Arms had worked in the Mexican League as a pitching coach and wanted to go more international — helping out in places where baseball might not be so popular, but might also be slowly growing. He caught on with Team Pakistan before the pandemic and spent a month over there recently to work with potential pitchers.
“They didn’t have baseball fields, just cricket fields,” Arms said. “But that’s OK, we made it work.”
Conditioning and strength building were big parts of his workouts, but also, just basic mechanics for these athletes who knew mostly cricket.
“Some players, it’s easy, because they’re already in the motion of that,” Arms told me. “My first day there, though, there’s this guy who comes running with the ball and I’m like, ‘Oh no, wait, no.'”
So, that was the team headed to Panama City for the games, a group which manager Patrick Anderson noted only practiced “a couple times” together.
Team Pakistan had appeared previously in a World Baseball Classic in 2016 — only to be mercy-ruled twice and sent back home. Still, because of the fact that not many knew Pakistan even played baseball, they became the darlings of the international version of the sport.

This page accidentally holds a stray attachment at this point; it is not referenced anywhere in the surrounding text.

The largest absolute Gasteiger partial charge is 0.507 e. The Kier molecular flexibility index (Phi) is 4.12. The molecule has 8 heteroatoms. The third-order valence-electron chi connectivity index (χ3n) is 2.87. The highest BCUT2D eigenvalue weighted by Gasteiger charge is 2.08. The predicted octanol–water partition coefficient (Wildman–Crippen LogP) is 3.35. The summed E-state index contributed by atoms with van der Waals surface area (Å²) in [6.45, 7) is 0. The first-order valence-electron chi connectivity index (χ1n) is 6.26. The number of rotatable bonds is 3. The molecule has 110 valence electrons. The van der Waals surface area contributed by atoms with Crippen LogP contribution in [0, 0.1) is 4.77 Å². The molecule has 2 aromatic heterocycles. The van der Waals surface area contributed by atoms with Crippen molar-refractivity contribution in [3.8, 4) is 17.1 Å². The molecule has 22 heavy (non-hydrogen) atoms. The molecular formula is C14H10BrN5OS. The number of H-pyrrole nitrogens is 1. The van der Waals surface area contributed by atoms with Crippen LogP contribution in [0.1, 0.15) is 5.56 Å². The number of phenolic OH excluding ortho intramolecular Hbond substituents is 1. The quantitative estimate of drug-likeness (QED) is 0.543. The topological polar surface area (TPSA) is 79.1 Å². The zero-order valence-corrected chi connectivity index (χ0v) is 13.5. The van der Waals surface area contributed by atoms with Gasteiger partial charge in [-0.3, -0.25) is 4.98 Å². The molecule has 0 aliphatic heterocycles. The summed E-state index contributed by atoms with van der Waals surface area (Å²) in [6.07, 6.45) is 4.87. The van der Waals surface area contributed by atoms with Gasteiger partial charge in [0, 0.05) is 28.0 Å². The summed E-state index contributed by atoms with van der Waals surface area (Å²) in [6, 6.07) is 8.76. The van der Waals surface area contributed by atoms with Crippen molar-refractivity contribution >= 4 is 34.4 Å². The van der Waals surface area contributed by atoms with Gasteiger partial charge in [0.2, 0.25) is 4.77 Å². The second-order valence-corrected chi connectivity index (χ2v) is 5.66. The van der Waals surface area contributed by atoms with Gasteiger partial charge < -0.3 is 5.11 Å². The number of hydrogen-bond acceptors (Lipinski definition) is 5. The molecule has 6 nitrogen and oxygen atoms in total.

Once Panama’s Rod Carew Stadium and the Twitterworld heard about Khan’s age, Pakistan was again a team to root for. The teenager didn’t get into the first game — a hard-fought 7-4 loss to Argentina, but, in the 5th inning of Game 2 against a heavily favored Nicaragua team, he got his chance.
Khan got two quick outs, then walked the bases loaded and gave up a run on a wild pitch. His final line was: 1 IP, 2 ER, 0 H, 3 BB. His mom was closely, and emotionally, watching from behind home plate.
Not bad for a teenager pitching with a nation of more than 220 million people on his shoulders. His manager agreed postgame.
“I thought it was good,” Anderson said. “He’s 16 years old! I thought he held himself pretty good, he got some quick outs. He went a little sideways and then got himself back in the zone. That’s a 16-year-old. Sit back and think about what you were doing when you were 16.”